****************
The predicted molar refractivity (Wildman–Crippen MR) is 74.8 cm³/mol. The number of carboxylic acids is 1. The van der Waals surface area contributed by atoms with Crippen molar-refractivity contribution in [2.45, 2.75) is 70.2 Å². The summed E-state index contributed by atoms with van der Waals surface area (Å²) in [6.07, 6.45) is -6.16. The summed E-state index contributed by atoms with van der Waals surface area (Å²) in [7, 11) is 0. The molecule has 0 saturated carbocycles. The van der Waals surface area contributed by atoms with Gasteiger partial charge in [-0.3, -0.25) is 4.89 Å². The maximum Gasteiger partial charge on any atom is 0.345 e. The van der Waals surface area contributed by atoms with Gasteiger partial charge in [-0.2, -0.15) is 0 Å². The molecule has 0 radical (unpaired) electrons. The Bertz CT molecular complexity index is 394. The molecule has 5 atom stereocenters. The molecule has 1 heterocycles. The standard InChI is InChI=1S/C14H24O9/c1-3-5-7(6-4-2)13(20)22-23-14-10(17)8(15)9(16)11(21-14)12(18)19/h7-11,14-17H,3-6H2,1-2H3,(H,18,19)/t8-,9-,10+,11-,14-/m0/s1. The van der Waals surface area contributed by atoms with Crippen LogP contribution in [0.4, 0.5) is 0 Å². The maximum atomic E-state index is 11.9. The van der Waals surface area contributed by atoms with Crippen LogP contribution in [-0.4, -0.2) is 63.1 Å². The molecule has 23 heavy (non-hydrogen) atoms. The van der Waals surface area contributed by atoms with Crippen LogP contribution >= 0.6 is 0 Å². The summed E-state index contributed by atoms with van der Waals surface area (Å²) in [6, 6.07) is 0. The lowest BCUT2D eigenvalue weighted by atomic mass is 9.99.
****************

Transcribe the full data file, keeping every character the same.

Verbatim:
The predicted molar refractivity (Wildman–Crippen MR) is 74.8 cm³/mol. The number of carboxylic acids is 1. The van der Waals surface area contributed by atoms with Crippen molar-refractivity contribution in [2.45, 2.75) is 70.2 Å². The summed E-state index contributed by atoms with van der Waals surface area (Å²) in [6.07, 6.45) is -6.16. The summed E-state index contributed by atoms with van der Waals surface area (Å²) in [7, 11) is 0. The molecule has 0 saturated carbocycles. The van der Waals surface area contributed by atoms with Gasteiger partial charge in [-0.3, -0.25) is 4.89 Å². The maximum Gasteiger partial charge on any atom is 0.345 e. The van der Waals surface area contributed by atoms with Gasteiger partial charge in [-0.2, -0.15) is 0 Å². The molecule has 0 radical (unpaired) electrons. The Bertz CT molecular complexity index is 394. The molecule has 5 atom stereocenters. The molecule has 1 heterocycles. The standard InChI is InChI=1S/C14H24O9/c1-3-5-7(6-4-2)13(20)22-23-14-10(17)8(15)9(16)11(21-14)12(18)19/h7-11,14-17H,3-6H2,1-2H3,(H,18,19)/t8-,9-,10+,11-,14-/m0/s1. The van der Waals surface area contributed by atoms with Crippen LogP contribution in [0.4, 0.5) is 0 Å². The maximum atomic E-state index is 11.9. The van der Waals surface area contributed by atoms with Crippen LogP contribution in [-0.4, -0.2) is 63.1 Å². The molecule has 23 heavy (non-hydrogen) atoms. The van der Waals surface area contributed by atoms with Crippen LogP contribution >= 0.6 is 0 Å². The summed E-state index contributed by atoms with van der Waals surface area (Å²) in [6, 6.07) is 0. The lowest BCUT2D eigenvalue weighted by atomic mass is 9.99.